In preparation for Sunday’s game between the 3-2 Chicago Bears and 4-2 Cincinnati Bengals at Paul Brown Stadium, we traded a Q&A session with Brett Solesky, publisher of Midway Illustrated here on the Bloguin network.
We’ll start out with the seven questions I asked Brett about the Bears. Posted below that are my answers to the seven questions Brett asked me about the Bengals.
1. There was a tremendous amount of attention when Jay Cutler was traded to the Bears. Is he living up to expectations?
In the eyes of Bears fans he is living up to expectations and has been everything as advertised. He has also been the second most interceptions thrown in the NFL so he hasn’t been totally consistent on a level that you’d prefer to see. However it has been a one man Cutler show with not even a semblance of a running game from the Bears five games into the season.
2. Is Matt Forte avoiding the “sophomore slump” after his stellar rookie season?
As of right now Matt Forte has been in a sophomore more slump and there is rampant, albeit unconfirmed speculation that Matt Forte is hurt and not up to speed. From my T.V. screen there is no evidence of an injury or an underperforming Forte, rather a piss poor run blocking unit.
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3. How is the offensive line doing this year, including the acquisition of left tackle Orlando Pace as a free agent?
Pace is a bit of a work in progress, he’s improving week to week but isn’t nearly the dominating force he once was. He is holding up well in pass protection, but his run blocking has dropped off a lot.
The one promising thing about him is that he’s getting better week to week as he gets adjusted to playing in Chicago. Will he continue to improve or is he going to level off and not achieve the level of consistency the Bears have been looking for? That’s yet to be determined.
4. How would you describe the Bears’ corps of wide receivers?
All of the receivers right now have been pretty consistently average, there’s not a real number one option among them but they are all capable of stepping up and having a big game.
The nice thing is we are never sure who is going to step up and have the game that’s going to help the Bears win. Any one of the receivers has been capable of being the go to guy for one game or another. The key for the receivers thus far has been they’ve all been better than expected and that’s probably just as much a credit to Cutler’s play as their own ability.
5. How has the defense responded to the loss of Brian Urlacher for the season?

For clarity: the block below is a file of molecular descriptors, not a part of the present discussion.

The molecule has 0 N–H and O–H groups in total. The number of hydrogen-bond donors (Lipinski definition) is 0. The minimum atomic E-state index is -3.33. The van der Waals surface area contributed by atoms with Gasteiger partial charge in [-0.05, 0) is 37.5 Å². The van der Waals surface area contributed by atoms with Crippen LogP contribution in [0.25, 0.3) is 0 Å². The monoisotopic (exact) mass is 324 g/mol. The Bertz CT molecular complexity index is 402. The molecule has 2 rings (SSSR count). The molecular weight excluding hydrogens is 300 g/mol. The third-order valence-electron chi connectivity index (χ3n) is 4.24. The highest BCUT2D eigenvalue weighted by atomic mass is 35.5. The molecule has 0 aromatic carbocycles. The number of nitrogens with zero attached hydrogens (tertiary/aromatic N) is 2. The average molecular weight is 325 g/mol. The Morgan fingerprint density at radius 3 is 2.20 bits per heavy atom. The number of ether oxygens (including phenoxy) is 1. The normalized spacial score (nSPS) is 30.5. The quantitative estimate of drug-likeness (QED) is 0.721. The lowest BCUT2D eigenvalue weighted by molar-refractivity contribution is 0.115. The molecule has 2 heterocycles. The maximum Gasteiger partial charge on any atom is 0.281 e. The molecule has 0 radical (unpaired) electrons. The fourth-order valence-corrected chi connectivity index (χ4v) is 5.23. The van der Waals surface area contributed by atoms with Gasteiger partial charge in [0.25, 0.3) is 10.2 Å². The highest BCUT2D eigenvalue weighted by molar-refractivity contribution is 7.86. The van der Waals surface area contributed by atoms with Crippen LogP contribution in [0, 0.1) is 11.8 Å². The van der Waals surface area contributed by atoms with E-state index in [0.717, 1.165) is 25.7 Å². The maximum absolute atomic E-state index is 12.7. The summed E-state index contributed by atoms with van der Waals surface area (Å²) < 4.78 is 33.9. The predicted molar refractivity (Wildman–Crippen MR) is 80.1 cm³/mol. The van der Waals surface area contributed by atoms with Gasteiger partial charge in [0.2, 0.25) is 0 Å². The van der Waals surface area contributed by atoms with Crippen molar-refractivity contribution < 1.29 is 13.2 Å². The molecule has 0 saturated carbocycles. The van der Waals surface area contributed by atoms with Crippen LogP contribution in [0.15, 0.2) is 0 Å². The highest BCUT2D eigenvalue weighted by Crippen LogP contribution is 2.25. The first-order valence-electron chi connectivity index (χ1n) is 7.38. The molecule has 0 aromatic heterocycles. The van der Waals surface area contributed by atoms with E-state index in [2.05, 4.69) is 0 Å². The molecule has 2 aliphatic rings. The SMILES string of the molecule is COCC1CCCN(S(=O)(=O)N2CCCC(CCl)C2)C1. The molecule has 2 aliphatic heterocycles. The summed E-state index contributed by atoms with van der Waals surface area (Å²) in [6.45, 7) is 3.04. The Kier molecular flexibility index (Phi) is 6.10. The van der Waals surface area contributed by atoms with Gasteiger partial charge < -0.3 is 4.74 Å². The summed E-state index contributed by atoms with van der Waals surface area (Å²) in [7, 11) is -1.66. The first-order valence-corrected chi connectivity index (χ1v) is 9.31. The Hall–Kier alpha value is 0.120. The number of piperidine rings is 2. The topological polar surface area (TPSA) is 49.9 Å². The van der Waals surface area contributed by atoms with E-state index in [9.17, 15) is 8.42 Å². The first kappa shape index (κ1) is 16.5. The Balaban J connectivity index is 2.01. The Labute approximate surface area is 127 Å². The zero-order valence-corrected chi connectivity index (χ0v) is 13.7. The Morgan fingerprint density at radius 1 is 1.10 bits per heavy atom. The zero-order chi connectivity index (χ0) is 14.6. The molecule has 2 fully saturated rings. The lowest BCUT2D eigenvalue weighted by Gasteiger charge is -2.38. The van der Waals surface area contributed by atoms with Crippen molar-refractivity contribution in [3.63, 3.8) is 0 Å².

The defense has responded surprisingly well. Hunter Hillenmeyer filled in adequately up until his injury and now Nick Roach has stepped in and been pretty productive for it being his first time manning the MIKE ‘backer position. Roach’s only miscue was getting the defense aligned and set in the Falcons game, essentially running the defense. If he fixes the responsibility of calling out the signals, then his production will be the only thing left to measure him by. Thus far his production has far exceeded the expectations of what is essentially the third string LB.
6. What is the strength of the Bears’ defense?
The linebackers, even with how they have been ravaged by injuries still seem to play at a high level. The Bears get Hunter Hillenmeyer back this week so there is less concern on the injury front, but it is almost as if anyone of the back ups, Jamar Williams and Nick Roach could start for other teams in the NFL.
Nick Roach as I mentioned before has stepped up his game as the new starter in the middle, Jamar Williams has been a special teams player and is now stepping up as the starter on the strong-side.
I think most Bears fans though want to see how much of an impact Gaines Adams has on the defensive line this weekend. Depending how Adams’ play comes along you could very well make an argument that the defensive line is the best unit on the defense.
7. Bears fans probably had this game circled as a win when the year started. What is the mood now going into this game against the somewhat surprising 4-2 Bengals?
Bears fans seem to still to be in full Jay Cutler euphoria mode. Even though there should be an extreme sense of urgency heading into this game the fan base is still just as giddy and optimistic as when the season started.
The only things Bears fans seem to worry about the most is the running game and Frank Omiyale. But even then they all point to the 3-2 record with the win over the Steelers as reasons why the Bears should compete for if not win the NFC North.
From my perspective though the Bears are entering the most crucial part of their schedule, five of the next six are against teams the Bears will be battling for playoff spots.
(And here are Three-Way Chili’s responses to the questions posed by Midway Illustrated.)
1. What has been the biggest aspect of Cedric Benson’s success, an improved Bengal offensive line, or a true dedication to success and realization of his talent by Benson?
Definitely more the latter. I compare it a lot to what happened to another running back Bears fans know well: Thomas Jones.
Jones was also a top 10 overall draft pick and was considered a bust after his first few seasons in the NFL with the Arizona Cardinals. He found new life with Tampa Bay for a season, then Chicago wisely snatched him up and his career took off.
Benson has been one of the best things to happen to the Bengals in recent years. He runs hard (something he was critized for not doing in Chicago) and he has good speed for a back his size (5-foot-11, 225 pounds).
He’s a motivated player due to his embarrassing tenure in the Windy City and his first six games of this season have not been a fluke. He was the lone bright spot on the Bengals’ offense last year after they signed him off the street. He is playing like a back that has the entire package and you know he’ll want to put on a good show against his former team. In the same vein, you know the Bears will want to shut him down and not let their former first-round pick have a big day against them.